Captain Munnerlyn is a believer.
The Minnesota Vikings’ veteran cornerback thought he’d miss up to a month after injuring a hamstring in training camp this year. Then he visited “Dr. Josh”, who worked on the injury once and left Munnerlyn thinking he’d just witnessed a miracle.
“It was crazy. I’d never had it done before, but it got me back on the field in a week,” Munnerlyn told USA TODAY Sports recently. “Didn’t use nothing. No machine. All hands. ‘Wow. Is this the Son of God?'”
Josh Sandell is not a medical doctor. He’s a licensed chiropractor who describes his area of expertise as the functional aspect of sports medicine, and the response to his techniques had enough players talking that the Vikings hired him this past spring.
More and more, NFL teams are looking outside the usual structure of doctors and athletic trainers, hiring chiropractors, acupuncturists, nutritionists and other specialists to help keep players healthy, in part because players were seeking such treatments on their own.
In a league where most contracts aren’t guaranteed, there’s incentive for players to try anything and everything to stay on the field. The more teams know about who’s working on them, the better, even if not everyone is sold on the medical value of every nontraditional treatment option.
“Quite frankly, if there’s a placebo effect, I don’t really care,” said Dr. Matthew Matava, the St. Louis Rams’ head team physician and president of the NFL Physicians Society.
“As long as it’s not harmful to the patient and as long as it makes him feel better within the rules of the game and it’s legal and there’s no long-term or short-term side effects, then certainly, the mind is a powerful contributor to a player’s overall health and well-being.”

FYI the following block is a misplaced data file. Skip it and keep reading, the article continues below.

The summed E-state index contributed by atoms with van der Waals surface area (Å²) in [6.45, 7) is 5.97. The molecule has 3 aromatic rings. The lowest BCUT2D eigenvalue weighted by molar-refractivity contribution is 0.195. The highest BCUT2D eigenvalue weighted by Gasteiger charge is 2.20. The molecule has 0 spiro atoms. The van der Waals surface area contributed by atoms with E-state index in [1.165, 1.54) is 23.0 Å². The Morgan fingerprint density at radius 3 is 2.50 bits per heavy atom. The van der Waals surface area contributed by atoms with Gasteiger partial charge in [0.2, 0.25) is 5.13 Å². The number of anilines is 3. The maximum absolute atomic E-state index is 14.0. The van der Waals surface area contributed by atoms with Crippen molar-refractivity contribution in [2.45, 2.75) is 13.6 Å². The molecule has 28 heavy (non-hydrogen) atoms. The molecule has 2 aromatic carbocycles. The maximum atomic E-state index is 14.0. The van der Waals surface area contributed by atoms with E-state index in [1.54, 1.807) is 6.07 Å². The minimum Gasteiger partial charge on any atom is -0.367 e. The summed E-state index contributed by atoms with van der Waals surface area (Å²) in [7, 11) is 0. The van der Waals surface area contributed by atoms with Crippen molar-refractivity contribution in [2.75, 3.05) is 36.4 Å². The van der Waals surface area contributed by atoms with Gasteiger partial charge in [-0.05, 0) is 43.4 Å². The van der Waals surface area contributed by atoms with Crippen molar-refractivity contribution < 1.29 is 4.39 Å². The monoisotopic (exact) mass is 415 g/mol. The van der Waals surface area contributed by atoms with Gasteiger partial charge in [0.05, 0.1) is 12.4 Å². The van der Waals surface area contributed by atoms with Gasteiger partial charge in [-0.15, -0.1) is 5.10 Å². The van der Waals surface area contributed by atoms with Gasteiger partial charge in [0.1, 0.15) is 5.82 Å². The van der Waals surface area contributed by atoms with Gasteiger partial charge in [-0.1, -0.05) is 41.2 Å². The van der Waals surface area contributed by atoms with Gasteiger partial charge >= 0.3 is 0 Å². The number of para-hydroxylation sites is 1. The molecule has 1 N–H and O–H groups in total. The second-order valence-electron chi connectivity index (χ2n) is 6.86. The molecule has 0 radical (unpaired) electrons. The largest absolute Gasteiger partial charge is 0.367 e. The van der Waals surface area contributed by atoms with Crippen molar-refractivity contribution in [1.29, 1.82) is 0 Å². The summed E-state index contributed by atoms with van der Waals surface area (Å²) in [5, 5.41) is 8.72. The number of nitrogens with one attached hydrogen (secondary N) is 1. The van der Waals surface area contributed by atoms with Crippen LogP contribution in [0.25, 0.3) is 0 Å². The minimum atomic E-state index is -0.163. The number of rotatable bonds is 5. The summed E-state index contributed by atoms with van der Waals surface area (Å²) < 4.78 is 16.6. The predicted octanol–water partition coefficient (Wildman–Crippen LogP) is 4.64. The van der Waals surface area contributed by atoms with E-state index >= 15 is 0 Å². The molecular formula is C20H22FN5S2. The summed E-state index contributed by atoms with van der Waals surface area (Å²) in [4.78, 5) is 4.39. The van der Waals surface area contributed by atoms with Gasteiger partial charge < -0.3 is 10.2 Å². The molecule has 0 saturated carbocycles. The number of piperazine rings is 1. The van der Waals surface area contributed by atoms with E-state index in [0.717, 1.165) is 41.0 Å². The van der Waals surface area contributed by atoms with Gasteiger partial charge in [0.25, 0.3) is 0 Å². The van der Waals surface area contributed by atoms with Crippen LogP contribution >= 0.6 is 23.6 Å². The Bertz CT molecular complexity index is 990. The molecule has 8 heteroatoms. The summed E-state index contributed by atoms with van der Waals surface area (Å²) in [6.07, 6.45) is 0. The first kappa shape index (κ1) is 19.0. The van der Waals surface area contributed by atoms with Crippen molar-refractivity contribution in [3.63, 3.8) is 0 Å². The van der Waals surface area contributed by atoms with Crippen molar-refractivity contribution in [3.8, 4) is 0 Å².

ALTERNATIVES NOT NEW
It makes sense NFL teams would be open to non-pharmaceutical solutions at a time hundreds of former players are suing the league over alleged painkiller abuse, triggering a Drug Enforcement Administration inquiry. But Matava said the shift has been occurring for five to 10 years.
Matava said he’d guess every team now has a chiropractor as part of their medical staff, among other specialists with traditional degrees and training who have been vetted by team physicians.
“They’re seeing the limitations and the constraints that are being put on them: ‘OK, it’s not just enough to dull your pain anymore,'” Sandell said. “If you take away the numbing ability, you’re kind of forced to find alternatives to get that player better.”
The issues arise, Matava said, when players visit “gurus” who operate outside the team premises, aren’t subject to the same laws as physicians and are willing to experiment with injectable medications, nutraceuticals and alternative treatments that haven’t been fully researched.
“Unfortunately, it takes one athlete in one sport who then touts it in the media, and now everyone has to have it for their use,” Matava said.
Sandell said he has referred more than 200 professional athletes for mesenchymal stem cell therapy through Orthology, the wellness center where he is chief clinical officer. He also believes in Prolozone (a form of oxygen injection used to reduce pain) and pulsed electromagnetic field therapy, among other less conventional treatments.